Saucer Magnolia - Knowledgebase Question

Name: Fay Aldridge
Avatar for origwmn
Question by origwmn
March 24, 2007
I will be receiving a Saucer Magnolia soon via mail. I need more information on the best location to plant and the tree's care & upkeep. I think that it is going to make an elegant addition to my landscape.

Answer from NGA
March 24, 2007
What a great choice! Here are some tips: Plant magnolias in full sun or dappled shade in rich, slightly acidic, moisture-retentive loam. Like most plants, they?ll tolerate less-than-ideal conditions if they?re sated otherwise. Be sure to select the site with care, as established magnolias do not transplant easily.

All magnolias have shallow root systems, so the surrounding soil shouldn?t be cultivated too much; underplant with perennials or groundcovers rather than annuals. Magnolias should be bought as balled-and-burlapped or container-grown plants: they have a fleshy root system that breaks easily if you try to plant them bare-root and, unless they?re in active growth, the damaged roots will rot rather than heal. It?s also preferable to buy small plants since they suffer less root damage.

In most gardening regions, spring planting is best, although fall is feasible in regions that have milder winters, such as your region in southern California. Prepare a hole at least twice the size of the root ball so roots can stretch out; site the plant no deeper than it was in its original container. Refill the hole with the original soil, water well and apply a 3-inch layer of mulch to help retain moisture. Be prepared to water during any prolonged periods of drought during the first year. This is critical to a magnolia?s survival (water if leaves feel limp to the touch).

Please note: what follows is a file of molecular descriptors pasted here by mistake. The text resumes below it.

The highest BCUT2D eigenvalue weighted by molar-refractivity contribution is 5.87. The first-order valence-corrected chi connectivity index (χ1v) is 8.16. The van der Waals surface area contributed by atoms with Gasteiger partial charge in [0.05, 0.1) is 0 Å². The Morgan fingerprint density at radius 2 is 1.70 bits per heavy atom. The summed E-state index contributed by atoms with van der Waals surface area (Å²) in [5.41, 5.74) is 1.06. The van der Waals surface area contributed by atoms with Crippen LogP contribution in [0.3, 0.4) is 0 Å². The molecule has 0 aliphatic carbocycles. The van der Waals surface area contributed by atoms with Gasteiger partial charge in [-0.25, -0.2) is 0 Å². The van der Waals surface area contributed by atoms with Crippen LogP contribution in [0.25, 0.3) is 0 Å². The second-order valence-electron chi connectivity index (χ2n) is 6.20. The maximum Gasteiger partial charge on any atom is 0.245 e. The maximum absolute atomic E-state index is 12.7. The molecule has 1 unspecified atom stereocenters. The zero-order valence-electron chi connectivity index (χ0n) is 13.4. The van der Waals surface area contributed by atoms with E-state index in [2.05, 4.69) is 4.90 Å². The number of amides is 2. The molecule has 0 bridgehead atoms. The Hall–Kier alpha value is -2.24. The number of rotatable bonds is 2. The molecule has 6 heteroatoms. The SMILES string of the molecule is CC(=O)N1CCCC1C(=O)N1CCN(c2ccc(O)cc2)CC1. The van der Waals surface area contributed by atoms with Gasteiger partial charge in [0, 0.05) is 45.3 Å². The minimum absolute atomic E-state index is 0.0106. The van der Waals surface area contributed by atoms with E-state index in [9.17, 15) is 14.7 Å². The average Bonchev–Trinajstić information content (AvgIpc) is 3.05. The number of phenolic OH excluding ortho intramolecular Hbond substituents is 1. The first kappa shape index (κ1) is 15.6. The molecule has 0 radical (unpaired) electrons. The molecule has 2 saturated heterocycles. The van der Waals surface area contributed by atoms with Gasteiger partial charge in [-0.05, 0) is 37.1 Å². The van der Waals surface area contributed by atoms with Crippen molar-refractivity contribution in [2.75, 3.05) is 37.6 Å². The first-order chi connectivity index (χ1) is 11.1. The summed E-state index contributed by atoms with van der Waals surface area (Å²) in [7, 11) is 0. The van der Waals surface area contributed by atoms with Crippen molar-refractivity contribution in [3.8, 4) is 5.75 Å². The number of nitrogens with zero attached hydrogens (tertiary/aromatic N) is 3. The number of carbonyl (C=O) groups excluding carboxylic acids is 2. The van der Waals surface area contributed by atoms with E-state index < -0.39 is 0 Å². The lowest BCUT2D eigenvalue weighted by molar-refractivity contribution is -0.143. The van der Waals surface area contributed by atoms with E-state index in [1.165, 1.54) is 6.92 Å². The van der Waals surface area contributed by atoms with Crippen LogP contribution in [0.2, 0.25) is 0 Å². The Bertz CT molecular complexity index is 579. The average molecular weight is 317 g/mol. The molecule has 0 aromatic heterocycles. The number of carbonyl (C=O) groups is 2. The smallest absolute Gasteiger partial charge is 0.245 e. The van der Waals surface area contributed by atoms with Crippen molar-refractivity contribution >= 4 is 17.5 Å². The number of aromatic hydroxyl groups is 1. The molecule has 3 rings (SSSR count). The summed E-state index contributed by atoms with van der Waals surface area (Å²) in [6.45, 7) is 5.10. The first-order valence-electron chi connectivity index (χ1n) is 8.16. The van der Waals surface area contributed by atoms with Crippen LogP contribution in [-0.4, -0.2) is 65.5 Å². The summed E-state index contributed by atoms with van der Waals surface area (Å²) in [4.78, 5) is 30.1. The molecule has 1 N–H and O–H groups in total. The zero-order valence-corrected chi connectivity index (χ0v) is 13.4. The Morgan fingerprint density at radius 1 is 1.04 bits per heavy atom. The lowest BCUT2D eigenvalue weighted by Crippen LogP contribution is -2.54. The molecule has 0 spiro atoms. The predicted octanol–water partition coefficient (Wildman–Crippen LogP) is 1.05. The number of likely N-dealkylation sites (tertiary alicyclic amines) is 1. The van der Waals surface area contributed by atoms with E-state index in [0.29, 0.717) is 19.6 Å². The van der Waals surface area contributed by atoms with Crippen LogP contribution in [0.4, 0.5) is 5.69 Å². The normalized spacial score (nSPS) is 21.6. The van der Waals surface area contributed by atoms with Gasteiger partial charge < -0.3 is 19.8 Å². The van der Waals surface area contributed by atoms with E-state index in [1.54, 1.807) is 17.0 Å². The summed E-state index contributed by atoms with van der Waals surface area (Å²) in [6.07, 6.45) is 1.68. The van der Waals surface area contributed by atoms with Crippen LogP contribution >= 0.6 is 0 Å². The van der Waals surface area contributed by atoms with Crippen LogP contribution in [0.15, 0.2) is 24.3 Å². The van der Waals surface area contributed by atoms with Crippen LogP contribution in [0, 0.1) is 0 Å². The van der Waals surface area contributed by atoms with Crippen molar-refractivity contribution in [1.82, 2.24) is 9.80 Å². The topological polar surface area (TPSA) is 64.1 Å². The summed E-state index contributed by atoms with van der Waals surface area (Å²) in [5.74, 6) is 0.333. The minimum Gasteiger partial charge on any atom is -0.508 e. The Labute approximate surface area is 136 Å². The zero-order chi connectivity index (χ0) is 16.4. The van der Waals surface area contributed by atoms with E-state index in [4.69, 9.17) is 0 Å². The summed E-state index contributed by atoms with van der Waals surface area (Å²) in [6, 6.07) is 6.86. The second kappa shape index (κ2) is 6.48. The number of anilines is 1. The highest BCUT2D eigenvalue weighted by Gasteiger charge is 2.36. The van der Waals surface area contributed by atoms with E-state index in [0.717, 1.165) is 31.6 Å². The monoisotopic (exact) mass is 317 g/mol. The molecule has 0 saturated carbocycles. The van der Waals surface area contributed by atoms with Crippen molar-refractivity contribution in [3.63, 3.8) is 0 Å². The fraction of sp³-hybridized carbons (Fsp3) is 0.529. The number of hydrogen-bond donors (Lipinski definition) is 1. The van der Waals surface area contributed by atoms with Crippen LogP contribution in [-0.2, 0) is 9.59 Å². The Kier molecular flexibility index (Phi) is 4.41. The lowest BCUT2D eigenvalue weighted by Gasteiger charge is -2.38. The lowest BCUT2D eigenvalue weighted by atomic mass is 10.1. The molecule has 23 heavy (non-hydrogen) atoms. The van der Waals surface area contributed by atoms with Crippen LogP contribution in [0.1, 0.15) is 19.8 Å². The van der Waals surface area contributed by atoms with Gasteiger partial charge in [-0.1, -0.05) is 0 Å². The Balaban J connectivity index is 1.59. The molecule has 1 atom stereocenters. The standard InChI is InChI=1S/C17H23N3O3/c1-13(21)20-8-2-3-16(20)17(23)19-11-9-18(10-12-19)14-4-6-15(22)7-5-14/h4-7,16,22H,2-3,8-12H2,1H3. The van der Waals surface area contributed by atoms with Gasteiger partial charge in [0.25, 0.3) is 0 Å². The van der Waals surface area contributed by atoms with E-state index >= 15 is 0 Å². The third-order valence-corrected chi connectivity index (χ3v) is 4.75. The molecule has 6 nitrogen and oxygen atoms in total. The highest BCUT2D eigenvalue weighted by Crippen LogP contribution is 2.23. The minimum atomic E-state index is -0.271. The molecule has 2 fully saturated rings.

Once established, magnolias may need occasional pruning to keep them in bounds. This should be done in early summer after flowering. Remove damaged and crossed branches, shoots growing toward the centre of the plant and, once the magnolia grows larger, any lower branches that have become an obstruction.

In the wild, magnolias grow in woodlands where they benefit from decomposing leaves. To compensate for this in the garden, feed them with a granular, slow-release fertilizer, such as a 10-10-10 formulation, in early spring. Apply around the plant?s drip line. However, don?t fertilize at all for the first couple of years; you want the plant to develop a spreading root system.

Hope this answers all your questions about growing a saucer magnolia. If not, be sure to stop by again with your questions.

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